"The Red Studio" wasn’t always red. That was the hypothesis that kicked off a two-year analysis of one of Henri Matisse’s most radical paintings.
The current exhibition Matisse: The Red Studio offered a rare opportunity to take the iconic MoMA work off view and into the conservation lab for an extensive examination. Senior Paintings Conservator Anny Aviram has worked at MoMA for decades, but had never seen the painting without its frame. That simple change was the first clue that led to a series of new discoveries about Matisse’s process.
Using various imaging techniques and a microscopic sample, Anny, along with Paintings Conservator Michael Duffy, David Booth Fellow in Paintings Conservation Caroline Hoover, and Assistant Conservation Scientist Abed Haddad peeled back the painting’s layers to reveal what’s underneath the Venetian red. Then, following Matisse’s brushstrokes—and the bristles he left behind—they saw the way, as Anny says, “he went for the red in almost one shot.”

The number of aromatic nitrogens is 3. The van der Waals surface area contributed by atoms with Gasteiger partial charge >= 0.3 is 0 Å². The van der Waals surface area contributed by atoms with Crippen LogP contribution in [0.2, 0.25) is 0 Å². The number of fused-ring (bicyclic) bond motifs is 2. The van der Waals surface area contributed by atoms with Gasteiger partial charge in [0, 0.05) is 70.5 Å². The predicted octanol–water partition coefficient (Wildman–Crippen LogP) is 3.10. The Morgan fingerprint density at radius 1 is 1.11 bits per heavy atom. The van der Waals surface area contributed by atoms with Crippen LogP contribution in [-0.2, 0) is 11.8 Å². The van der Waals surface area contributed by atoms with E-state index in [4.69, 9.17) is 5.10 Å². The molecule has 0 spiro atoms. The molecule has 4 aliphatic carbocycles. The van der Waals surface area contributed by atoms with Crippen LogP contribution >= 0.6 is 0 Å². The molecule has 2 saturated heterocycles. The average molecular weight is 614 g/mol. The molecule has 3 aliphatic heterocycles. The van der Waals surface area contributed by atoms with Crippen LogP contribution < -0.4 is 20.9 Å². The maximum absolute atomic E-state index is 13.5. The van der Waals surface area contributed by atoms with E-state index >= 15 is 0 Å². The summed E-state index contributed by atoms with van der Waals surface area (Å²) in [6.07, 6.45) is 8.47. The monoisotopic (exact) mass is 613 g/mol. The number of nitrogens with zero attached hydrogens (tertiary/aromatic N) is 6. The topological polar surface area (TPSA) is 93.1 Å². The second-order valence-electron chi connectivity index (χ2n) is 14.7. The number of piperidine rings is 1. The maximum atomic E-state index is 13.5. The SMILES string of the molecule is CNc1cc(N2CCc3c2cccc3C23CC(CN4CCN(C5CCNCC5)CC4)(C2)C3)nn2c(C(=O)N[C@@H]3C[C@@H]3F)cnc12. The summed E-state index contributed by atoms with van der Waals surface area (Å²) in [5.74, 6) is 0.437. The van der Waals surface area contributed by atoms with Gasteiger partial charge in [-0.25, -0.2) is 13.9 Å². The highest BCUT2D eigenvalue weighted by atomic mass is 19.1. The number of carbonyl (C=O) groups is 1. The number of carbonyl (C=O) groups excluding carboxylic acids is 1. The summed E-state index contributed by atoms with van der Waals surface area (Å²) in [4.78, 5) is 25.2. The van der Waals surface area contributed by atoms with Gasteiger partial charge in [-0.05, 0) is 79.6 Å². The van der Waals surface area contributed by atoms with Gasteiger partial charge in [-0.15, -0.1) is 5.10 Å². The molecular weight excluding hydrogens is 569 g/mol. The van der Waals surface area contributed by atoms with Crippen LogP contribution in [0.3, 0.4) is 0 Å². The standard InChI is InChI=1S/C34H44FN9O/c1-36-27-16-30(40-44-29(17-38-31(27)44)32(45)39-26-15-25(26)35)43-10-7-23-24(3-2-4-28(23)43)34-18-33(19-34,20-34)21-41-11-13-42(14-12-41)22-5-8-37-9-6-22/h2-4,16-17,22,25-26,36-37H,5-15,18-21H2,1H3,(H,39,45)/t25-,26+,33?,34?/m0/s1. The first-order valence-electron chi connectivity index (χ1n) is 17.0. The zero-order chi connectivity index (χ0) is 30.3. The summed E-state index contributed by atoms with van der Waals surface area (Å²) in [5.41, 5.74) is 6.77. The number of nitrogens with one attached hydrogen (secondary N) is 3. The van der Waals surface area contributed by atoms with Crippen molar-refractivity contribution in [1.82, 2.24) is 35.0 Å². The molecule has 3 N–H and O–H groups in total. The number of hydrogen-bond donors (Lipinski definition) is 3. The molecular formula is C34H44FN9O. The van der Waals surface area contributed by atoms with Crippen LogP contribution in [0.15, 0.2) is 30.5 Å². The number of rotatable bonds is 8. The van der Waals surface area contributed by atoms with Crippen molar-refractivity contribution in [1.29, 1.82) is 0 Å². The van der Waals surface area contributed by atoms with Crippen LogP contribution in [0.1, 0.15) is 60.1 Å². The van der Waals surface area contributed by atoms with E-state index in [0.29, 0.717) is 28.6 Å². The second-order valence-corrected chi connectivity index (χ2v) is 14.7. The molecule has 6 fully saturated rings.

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The comments and opinions expressed in this video are those of the speaker alone, and do not represent the views of The Museum of Modern Art, its personnel, or any artist.
"Matisse: The Red Studio" is organized by The Museum of Modern Art, New York, and Statens Museum for Kunst, Copenhagen, Denmark. The exhibition is organized by Ann Temkin, The Marie-Josée and Henry Kravis Chief Curator of Painting and Sculpture, The Museum of Modern Art, and Dorthe Aagesen, Chief Curator and Senior Researcher, SMK – National Gallery of Denmark: with the assistance of Charlotte Barat, Madeleine Haddon, and Dana Liljegren: and with the collaboration of Georges Matisse and Anne Théry, Archives Henri Matisse, Issy-les-Moulineaux, France.